Additionally, this card allows you to effectively liquidate credit by simply transferring part of your credit limit to your bank account. This is very similar to a cash advance, except there are no fees for doing it. You will however, start accruing interest from the moment of the transfer.

The freedom to deposit money from the card_name into your bank account can be an excellent help when you need cash for an upcoming expense or you’d like to pay off other credit cards with higher interest rates.

What could be improved

The card_name doesn’t report your credit utilization to credit bureaus. Credit utilization accounts for a whopping 30% of your credit score, so responsibly low balances on this card won’t move the needle to help you build positive credit history. The card will report your timely payments, however, which is the biggest factor of your credit score (35%).

Also, you can’t use the card_name at ATMs—something most other credit cards allow for a fee. Yes, you can easily transfer funds to your bank account to get cash, but you’ll still need your debit card while you’re out and about if you need cash in a pinch.

Card alternatives

card_name
card_name
card_name
Welcome bonus
bonus_miles

SPECIAL OFFER: Unlimited Matched Cash Back. Offer ending soon.

bonus_miles
APR
reg_apr,reg_apr_type
reg_apr,reg_apr_type
reg_apr,reg_apr_type
Annual fees
annual_fees
annual_fees
Credit score
credit_score_needed
credit_score_needed
credit_score_needed

Bottom line

The card_name has almost a parental relationship with its cardholders.

It won’t allow you to rack up debt and irresponsibly spin your wheels by making just the minimum payment. It maps out your payment strategy to get you out of the hole quickly. Whether you consider this lack of payment flexibility a pro or a con depends on your perspective.

card_name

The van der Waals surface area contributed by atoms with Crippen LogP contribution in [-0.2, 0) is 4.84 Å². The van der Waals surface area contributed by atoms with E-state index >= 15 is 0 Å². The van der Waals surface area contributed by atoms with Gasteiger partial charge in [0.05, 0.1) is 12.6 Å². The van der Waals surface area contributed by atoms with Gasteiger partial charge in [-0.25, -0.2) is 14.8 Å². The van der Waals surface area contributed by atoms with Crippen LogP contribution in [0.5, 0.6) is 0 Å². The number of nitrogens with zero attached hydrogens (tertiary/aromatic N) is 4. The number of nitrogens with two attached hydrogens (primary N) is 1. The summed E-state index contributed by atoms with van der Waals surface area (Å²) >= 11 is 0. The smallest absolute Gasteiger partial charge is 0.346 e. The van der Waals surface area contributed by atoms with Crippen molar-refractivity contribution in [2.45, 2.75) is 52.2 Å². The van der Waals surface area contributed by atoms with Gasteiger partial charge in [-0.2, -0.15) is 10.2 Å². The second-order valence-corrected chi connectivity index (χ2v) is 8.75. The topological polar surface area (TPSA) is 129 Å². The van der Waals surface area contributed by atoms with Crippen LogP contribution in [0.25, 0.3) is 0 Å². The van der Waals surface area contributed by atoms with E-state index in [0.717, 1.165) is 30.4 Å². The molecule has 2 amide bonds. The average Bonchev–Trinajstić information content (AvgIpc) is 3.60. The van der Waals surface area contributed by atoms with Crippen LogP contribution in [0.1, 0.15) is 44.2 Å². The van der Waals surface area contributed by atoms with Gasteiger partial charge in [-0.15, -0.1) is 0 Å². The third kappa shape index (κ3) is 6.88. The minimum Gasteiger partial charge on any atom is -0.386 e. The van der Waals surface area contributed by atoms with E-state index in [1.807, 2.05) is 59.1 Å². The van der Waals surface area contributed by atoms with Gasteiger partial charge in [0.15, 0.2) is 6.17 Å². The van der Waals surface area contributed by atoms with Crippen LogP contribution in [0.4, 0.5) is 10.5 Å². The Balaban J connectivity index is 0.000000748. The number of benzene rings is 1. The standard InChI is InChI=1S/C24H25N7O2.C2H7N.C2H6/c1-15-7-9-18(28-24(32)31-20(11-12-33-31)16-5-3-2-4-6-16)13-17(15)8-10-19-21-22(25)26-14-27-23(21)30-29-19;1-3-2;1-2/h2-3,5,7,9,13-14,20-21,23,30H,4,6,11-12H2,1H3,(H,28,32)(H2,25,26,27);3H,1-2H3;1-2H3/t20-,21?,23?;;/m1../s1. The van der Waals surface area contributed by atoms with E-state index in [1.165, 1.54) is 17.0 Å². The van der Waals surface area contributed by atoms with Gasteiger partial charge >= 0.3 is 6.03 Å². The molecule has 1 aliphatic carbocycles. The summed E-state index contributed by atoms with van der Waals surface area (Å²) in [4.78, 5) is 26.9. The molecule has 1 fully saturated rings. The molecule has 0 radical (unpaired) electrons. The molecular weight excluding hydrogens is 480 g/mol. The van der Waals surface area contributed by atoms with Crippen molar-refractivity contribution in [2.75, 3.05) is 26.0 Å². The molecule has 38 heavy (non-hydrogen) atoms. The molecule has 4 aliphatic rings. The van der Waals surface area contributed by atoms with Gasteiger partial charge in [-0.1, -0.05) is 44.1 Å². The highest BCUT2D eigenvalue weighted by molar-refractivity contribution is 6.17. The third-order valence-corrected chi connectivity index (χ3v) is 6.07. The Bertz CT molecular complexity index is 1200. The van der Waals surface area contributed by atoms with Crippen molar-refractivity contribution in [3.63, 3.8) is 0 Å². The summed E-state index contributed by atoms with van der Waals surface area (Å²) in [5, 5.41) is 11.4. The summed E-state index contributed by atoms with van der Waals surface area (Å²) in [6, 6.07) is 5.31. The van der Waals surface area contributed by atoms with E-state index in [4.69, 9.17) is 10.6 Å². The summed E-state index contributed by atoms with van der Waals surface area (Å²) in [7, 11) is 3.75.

Upgrade Cash Rewards Visa®

Upgrade Cash Rewards Visa®

Credit score
credit_score_needed
APR
reg_apr,reg_apr_type
Annual fees
annual_fees
Welcome offer
bonus_miles_full

Pros:

  • Solid return rate for all purchases
  • Sizable welcome bonus for also opening a checking account
  • No annual fee
  • Possibility of higher credit limits and lower interest rates than some competitors
  • Part of credit limit can be transferred to your bank account

Cons:

  • More fees than some competitors
  • Cash back can’t be stockpiled
  • Carrying a balance is more difficult than with other credit cards
  • No purchase APR grace period—interest starts immediately after a purchase is charged
  • Can’t use the card at ATMs

Frequently asked questions (FAQs)

Is it hard to get approved for an card_name?

It’s not hard to get approved for the card_name. Even those with fair credit (in the FICO score range of 580-669) can possibly be approved. Plus, when you apply for the card, Upgrade won’t perform a hard credit inquiry unless they approve you.

What is the credit limit for the card_name?

Upgrade stipulates that the maximum credit limit for the card_name is $50,000. However, it states that the majority of cardholders will be approved for a credit limit between $500 and $25,000.

What is the difference between Upgrade and a credit card?

The card_name blends a revolving credit line with a standard personal loan. The big difference between Upgrade and a regular credit card is that you’re forced to pay back your balance in a timely manner. Your debt is effectively turned into a personal loan with fixed monthly installments and a term limit between 12 and 60 months.

The information presented here is created independently from the TIME editorial staff. To learn more, see our About page.